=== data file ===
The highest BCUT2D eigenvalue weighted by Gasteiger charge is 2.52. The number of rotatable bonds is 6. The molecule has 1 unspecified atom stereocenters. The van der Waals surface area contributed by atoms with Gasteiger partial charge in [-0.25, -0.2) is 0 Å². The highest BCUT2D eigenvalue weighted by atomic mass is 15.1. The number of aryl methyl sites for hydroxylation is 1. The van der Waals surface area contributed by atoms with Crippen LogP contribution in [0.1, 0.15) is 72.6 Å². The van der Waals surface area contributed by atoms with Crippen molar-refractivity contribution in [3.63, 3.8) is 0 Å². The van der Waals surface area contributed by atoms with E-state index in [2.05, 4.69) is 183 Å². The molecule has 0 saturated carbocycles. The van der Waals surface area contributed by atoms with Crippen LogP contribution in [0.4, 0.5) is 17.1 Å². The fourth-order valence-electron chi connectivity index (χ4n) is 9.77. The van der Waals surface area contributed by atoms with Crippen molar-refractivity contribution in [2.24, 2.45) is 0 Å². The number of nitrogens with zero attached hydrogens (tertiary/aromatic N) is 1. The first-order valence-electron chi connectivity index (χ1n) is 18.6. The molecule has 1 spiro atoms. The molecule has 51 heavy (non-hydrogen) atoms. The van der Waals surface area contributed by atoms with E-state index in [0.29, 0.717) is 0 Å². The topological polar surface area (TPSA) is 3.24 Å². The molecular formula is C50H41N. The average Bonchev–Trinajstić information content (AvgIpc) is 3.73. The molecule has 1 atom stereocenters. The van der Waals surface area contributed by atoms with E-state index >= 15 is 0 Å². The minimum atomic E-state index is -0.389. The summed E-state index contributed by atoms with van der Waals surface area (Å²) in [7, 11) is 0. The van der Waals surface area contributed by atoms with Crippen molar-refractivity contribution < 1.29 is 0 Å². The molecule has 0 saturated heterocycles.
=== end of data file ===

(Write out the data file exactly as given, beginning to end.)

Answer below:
The highest BCUT2D eigenvalue weighted by Gasteiger charge is 2.52. The number of rotatable bonds is 6. The molecule has 1 unspecified atom stereocenters. The van der Waals surface area contributed by atoms with Gasteiger partial charge in [-0.25, -0.2) is 0 Å². The highest BCUT2D eigenvalue weighted by atomic mass is 15.1. The number of aryl methyl sites for hydroxylation is 1. The van der Waals surface area contributed by atoms with Crippen LogP contribution in [0.1, 0.15) is 72.6 Å². The van der Waals surface area contributed by atoms with Crippen molar-refractivity contribution in [3.63, 3.8) is 0 Å². The van der Waals surface area contributed by atoms with E-state index in [2.05, 4.69) is 183 Å². The molecule has 0 saturated carbocycles. The van der Waals surface area contributed by atoms with Crippen LogP contribution in [0.4, 0.5) is 17.1 Å². The fourth-order valence-electron chi connectivity index (χ4n) is 9.77. The van der Waals surface area contributed by atoms with Crippen molar-refractivity contribution in [2.24, 2.45) is 0 Å². The number of nitrogens with zero attached hydrogens (tertiary/aromatic N) is 1. The first-order valence-electron chi connectivity index (χ1n) is 18.6. The molecule has 1 spiro atoms. The molecule has 51 heavy (non-hydrogen) atoms. The van der Waals surface area contributed by atoms with E-state index in [0.29, 0.717) is 0 Å². The topological polar surface area (TPSA) is 3.24 Å². The molecular formula is C50H41N. The average Bonchev–Trinajstić information content (AvgIpc) is 3.73. The molecule has 1 atom stereocenters. The van der Waals surface area contributed by atoms with E-state index >= 15 is 0 Å². The minimum atomic E-state index is -0.389. The summed E-state index contributed by atoms with van der Waals surface area (Å²) in [7, 11) is 0. The van der Waals surface area contributed by atoms with Crippen molar-refractivity contribution < 1.29 is 0 Å². The molecule has 0 saturated heterocycles.